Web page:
I. INTRODUCTION AND BACKGROUND
Tremendous advances in traffic safety have been made over the past two decades, with successes coming from advances in engineering and changes in driver behavior. While new developments in automotive technology will continue to make automobiles more crashworthy, the best-engineered car is only as safe as the person who drives it.
For this reason, the personal and social domains - those of individual perceptions, attitudes, behaviors, and social understanding - must remain a major focus of efforts to improve the safety of our roads. This is especially true in the reduction of alcohol-related crashes and fatalities, which are entirely caused by personal choices and behavior and are therefore 100-percent preventable.
Rates of impaired driving in Montana are disturbing. In 2002, Montana ranked first in the nation for alcohol-related fatalities per Vehicle Miles Traveled (VMT), up from fourth in 1999.15 13 Although the State achieved a 60-percent reduction in alcohol-related crashes between the 1980s and the mid-1990s,11 progress has since stalled. Alcohol and/or drug-related crashes account for approximately 10 percent of all car crashes in the State, a figure that has been holding steady for the past five years.12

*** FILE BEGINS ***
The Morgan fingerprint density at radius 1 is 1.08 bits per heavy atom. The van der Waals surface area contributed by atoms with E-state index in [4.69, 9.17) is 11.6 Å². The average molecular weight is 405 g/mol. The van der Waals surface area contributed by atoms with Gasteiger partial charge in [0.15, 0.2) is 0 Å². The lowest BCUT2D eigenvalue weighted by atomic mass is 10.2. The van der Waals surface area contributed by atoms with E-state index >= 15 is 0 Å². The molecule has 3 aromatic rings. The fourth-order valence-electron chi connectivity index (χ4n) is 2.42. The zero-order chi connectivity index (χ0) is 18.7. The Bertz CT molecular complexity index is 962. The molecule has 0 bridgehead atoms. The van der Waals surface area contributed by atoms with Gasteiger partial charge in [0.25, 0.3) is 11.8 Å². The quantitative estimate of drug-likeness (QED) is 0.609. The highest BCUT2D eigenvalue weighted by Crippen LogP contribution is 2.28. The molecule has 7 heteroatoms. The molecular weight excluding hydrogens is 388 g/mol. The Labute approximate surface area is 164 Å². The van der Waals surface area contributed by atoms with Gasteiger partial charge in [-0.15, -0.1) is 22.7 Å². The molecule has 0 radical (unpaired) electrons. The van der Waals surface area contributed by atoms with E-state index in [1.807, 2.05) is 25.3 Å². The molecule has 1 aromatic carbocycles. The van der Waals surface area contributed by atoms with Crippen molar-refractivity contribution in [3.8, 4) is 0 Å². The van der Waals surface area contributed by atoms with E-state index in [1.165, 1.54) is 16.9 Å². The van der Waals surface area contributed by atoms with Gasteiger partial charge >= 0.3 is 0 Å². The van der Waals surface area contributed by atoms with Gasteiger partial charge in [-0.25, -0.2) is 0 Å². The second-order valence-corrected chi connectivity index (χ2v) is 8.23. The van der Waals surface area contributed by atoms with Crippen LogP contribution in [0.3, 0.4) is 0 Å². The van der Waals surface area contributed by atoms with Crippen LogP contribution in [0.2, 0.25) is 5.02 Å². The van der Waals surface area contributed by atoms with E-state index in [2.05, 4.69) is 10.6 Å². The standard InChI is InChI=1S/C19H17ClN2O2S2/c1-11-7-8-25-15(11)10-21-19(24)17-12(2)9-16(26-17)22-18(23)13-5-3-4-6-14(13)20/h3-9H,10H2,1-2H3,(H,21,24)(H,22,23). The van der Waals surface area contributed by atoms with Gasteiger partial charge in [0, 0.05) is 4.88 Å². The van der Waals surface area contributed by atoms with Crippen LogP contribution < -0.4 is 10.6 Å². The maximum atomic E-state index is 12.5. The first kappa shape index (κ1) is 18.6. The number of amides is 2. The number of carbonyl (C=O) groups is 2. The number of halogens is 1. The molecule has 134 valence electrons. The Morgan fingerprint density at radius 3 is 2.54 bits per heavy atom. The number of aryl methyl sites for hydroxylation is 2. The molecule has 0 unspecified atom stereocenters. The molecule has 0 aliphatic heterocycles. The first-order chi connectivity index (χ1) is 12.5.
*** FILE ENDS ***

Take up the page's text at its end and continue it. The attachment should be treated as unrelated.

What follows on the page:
As in other States, differences exist between sub-populations and their relative representation in traffic injuries and fatalities. In Montana, young adults play a disproportionate role in incidence of crashes involving driver impairment. In 2002, 21-to-39-year-olds represented less than a third of the State's licensed drivers, but were involved in nearly half of its alcohol- and drug-related crashes, with 21-to-24-year-olds having the highest percentage involvement.12
A common assumption drawn from this kind of data is that an underinformed public is not sufficiently aware of the serious consequences of impaired driving. If only the public perceived the urgency and seriousness of the problem, the logic goes, its behavior would change. But while most health and social justice groups vie for a share of the public's attention, traffic safety advocates have been highly successful at putting the seriousness of impaired driving at the forefront of public awareness. Surveys from NHTSA have shown that Americans consider impaired driving a more pressing social issue than health care, poverty, or education.14 Clearly, widespread public awareness and concern for the prevention of impaired driving has not been enough to fuel continued success in reducing the number of alcohol-related crashes and fatalities.
This situation underscores the need for new research to help illuminate the ways in which media could be used to increase the protective factors and decrease the risk factors associated with impaired driving in young adults.